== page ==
1. If you have an electric hot water heater, the first things you need to check are the fuses or circuit breaker. Most residential hot water heaters operate on 220-volts so there will be a double pole circuit breaker or two fuses controlling the circuit. Most likely, the CB (circuit Breaker) or the fuses will be rated At 30 a (Amperes). If your home still has a fuse panel, the fuses will probably be glass, Edison Based, screw-in fused. As a rule, you can tell when one of these fuse have blown by the telltale black spot on the glass but if there is any doubt check their continuity with your new meter. Set the meter on its lowest Ohms scale and place one probe on the screw shell and the other probe on the brass button. If the fuse is good, it will read zero ohms. Actually, you may get a reading from 0.0 to3.0 Ohms because a good meter will read its own internal fuse resistance. If the fuse is blown, you will get an O.C. (open circuit) or an infinite resistance reading. You did read the instruction manual that came with your new meter-right? If not, read it now before using your meter for your own safety and for the safety of your meter.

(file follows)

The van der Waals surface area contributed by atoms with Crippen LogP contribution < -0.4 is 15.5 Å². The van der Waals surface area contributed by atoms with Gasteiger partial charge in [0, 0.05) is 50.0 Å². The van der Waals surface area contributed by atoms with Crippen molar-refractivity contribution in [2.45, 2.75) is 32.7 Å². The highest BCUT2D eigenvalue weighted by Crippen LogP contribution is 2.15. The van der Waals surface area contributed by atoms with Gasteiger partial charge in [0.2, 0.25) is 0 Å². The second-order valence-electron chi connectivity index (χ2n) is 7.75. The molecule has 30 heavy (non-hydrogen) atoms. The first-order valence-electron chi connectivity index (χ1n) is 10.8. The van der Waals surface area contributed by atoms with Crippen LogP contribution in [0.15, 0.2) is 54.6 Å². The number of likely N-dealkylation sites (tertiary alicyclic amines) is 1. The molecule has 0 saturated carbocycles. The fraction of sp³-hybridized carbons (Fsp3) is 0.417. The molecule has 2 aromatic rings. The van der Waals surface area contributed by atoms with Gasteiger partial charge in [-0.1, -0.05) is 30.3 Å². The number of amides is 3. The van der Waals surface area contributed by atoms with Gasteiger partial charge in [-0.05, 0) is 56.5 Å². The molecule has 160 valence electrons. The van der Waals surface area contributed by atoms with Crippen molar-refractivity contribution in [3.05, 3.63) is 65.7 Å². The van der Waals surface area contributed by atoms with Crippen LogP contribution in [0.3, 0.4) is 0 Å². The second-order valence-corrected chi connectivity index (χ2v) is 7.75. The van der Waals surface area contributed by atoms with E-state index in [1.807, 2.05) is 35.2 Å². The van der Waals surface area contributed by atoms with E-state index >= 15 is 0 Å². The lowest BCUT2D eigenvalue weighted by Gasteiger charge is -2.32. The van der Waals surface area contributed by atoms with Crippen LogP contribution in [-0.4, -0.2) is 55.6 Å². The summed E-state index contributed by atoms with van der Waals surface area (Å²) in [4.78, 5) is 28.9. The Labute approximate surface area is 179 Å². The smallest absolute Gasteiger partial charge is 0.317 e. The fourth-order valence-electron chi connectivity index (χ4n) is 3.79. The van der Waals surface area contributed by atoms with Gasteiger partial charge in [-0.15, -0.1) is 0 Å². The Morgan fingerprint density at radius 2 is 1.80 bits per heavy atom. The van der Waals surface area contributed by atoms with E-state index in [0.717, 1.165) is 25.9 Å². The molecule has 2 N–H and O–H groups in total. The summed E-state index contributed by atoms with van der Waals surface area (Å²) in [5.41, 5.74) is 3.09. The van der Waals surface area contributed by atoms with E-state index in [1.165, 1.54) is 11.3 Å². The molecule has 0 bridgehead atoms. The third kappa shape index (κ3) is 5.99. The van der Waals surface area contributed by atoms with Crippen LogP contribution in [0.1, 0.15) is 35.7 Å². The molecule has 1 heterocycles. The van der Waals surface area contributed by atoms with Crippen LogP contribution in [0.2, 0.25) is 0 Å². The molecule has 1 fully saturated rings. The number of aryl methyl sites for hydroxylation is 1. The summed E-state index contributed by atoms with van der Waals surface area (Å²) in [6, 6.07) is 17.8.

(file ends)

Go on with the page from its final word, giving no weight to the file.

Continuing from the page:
2. If the CB has tripped, reset it or replace the blown fuse(s) and wait to see if the water gets hot. If the CB or fuse(s) were ok, or after resetting the CB or replacing the fuse(s), you still have no hot water, we need to start our troubleshooting at the water heater itself.

3. Remove the cover on the front of the water heater. Beneath this cover, you will find a circuit diagram that show the electrical connections for the upper and lower thermostats, the upper and lower heating elements, and their respective current overload protectors. If you had warm water but not hot water, your problem most likely is with the upper thermostat, overload, or heating element. If you get hot water for a very brief time, the problem most likely is with the lower thermostat, overload, or heating element.